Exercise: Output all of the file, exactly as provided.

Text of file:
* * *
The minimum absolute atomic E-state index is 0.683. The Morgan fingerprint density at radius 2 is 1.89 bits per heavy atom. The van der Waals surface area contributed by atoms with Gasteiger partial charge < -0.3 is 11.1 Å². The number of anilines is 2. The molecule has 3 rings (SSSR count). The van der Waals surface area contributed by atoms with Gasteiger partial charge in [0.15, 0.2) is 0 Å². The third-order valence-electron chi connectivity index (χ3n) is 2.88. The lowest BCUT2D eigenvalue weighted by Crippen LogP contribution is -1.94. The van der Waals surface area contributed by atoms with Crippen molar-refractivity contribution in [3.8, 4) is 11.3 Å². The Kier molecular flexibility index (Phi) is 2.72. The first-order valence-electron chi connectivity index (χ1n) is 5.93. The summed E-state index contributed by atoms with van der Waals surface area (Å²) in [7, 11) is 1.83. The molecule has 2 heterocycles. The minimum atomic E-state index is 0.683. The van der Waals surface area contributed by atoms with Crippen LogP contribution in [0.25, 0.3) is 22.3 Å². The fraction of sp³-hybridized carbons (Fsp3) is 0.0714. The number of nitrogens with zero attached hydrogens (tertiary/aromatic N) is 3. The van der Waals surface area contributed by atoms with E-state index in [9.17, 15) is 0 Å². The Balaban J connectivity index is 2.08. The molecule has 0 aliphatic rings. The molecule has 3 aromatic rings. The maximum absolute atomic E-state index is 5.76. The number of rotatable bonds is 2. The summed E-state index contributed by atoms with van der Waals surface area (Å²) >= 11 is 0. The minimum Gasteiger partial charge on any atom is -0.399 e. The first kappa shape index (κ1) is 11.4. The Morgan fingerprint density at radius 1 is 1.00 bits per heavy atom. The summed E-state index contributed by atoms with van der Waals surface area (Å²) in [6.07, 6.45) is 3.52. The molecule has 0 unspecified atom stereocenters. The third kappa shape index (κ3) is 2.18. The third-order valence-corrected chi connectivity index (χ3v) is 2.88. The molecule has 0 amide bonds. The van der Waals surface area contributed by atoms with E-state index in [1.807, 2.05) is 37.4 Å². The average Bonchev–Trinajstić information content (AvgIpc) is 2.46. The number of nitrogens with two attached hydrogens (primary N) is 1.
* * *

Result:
The minimum absolute atomic E-state index is 0.683. The Morgan fingerprint density at radius 2 is 1.89 bits per heavy atom. The van der Waals surface area contributed by atoms with Gasteiger partial charge < -0.3 is 11.1 Å². The number of anilines is 2. The molecule has 3 rings (SSSR count). The van der Waals surface area contributed by atoms with Gasteiger partial charge in [0.15, 0.2) is 0 Å². The third-order valence-electron chi connectivity index (χ3n) is 2.88. The lowest BCUT2D eigenvalue weighted by Crippen LogP contribution is -1.94. The van der Waals surface area contributed by atoms with Crippen molar-refractivity contribution in [3.8, 4) is 11.3 Å². The Kier molecular flexibility index (Phi) is 2.72. The first-order valence-electron chi connectivity index (χ1n) is 5.93. The summed E-state index contributed by atoms with van der Waals surface area (Å²) in [7, 11) is 1.83. The molecule has 2 heterocycles. The minimum atomic E-state index is 0.683. The van der Waals surface area contributed by atoms with Crippen LogP contribution in [0.25, 0.3) is 22.3 Å². The fraction of sp³-hybridized carbons (Fsp3) is 0.0714. The number of nitrogens with zero attached hydrogens (tertiary/aromatic N) is 3. The van der Waals surface area contributed by atoms with E-state index in [9.17, 15) is 0 Å². The Balaban J connectivity index is 2.08. The molecule has 0 aliphatic rings. The molecule has 3 aromatic rings. The maximum absolute atomic E-state index is 5.76. The number of rotatable bonds is 2. The summed E-state index contributed by atoms with van der Waals surface area (Å²) >= 11 is 0. The minimum Gasteiger partial charge on any atom is -0.399 e. The first kappa shape index (κ1) is 11.4. The Morgan fingerprint density at radius 1 is 1.00 bits per heavy atom. The summed E-state index contributed by atoms with van der Waals surface area (Å²) in [6.07, 6.45) is 3.52. The molecule has 0 unspecified atom stereocenters. The third kappa shape index (κ3) is 2.18. The third-order valence-corrected chi connectivity index (χ3v) is 2.88. The molecule has 0 amide bonds. The van der Waals surface area contributed by atoms with E-state index in [1.807, 2.05) is 37.4 Å². The average Bonchev–Trinajstić information content (AvgIpc) is 2.46. The number of nitrogens with two attached hydrogens (primary N) is 1.